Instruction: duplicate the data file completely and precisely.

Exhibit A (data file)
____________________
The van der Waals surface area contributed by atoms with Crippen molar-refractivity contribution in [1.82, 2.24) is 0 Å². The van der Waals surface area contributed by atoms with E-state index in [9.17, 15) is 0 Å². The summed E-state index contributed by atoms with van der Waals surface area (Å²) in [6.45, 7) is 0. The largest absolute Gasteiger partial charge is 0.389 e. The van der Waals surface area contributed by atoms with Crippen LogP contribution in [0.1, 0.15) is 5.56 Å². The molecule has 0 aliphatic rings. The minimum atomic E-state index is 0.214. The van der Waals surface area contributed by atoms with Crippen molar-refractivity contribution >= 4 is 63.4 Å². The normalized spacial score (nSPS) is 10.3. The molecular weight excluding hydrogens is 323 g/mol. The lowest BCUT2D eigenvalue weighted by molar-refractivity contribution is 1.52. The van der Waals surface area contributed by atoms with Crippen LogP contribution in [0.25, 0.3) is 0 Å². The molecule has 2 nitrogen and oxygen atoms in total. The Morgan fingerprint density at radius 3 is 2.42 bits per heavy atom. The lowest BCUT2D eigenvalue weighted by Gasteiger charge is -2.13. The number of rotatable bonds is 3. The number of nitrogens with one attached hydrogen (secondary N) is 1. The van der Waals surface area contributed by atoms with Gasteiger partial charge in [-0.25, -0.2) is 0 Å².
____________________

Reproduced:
The van der Waals surface area contributed by atoms with Crippen molar-refractivity contribution in [1.82, 2.24) is 0 Å². The van der Waals surface area contributed by atoms with E-state index in [9.17, 15) is 0 Å². The summed E-state index contributed by atoms with van der Waals surface area (Å²) in [6.45, 7) is 0. The largest absolute Gasteiger partial charge is 0.389 e. The van der Waals surface area contributed by atoms with Crippen LogP contribution in [0.1, 0.15) is 5.56 Å². The molecule has 0 aliphatic rings. The minimum atomic E-state index is 0.214. The van der Waals surface area contributed by atoms with Crippen molar-refractivity contribution >= 4 is 63.4 Å². The normalized spacial score (nSPS) is 10.3. The molecular weight excluding hydrogens is 323 g/mol. The lowest BCUT2D eigenvalue weighted by molar-refractivity contribution is 1.52. The van der Waals surface area contributed by atoms with Crippen LogP contribution in [0.25, 0.3) is 0 Å². The molecule has 2 nitrogen and oxygen atoms in total. The Morgan fingerprint density at radius 3 is 2.42 bits per heavy atom. The lowest BCUT2D eigenvalue weighted by Gasteiger charge is -2.13. The number of rotatable bonds is 3. The number of nitrogens with one attached hydrogen (secondary N) is 1. The van der Waals surface area contributed by atoms with Gasteiger partial charge in [-0.25, -0.2) is 0 Å².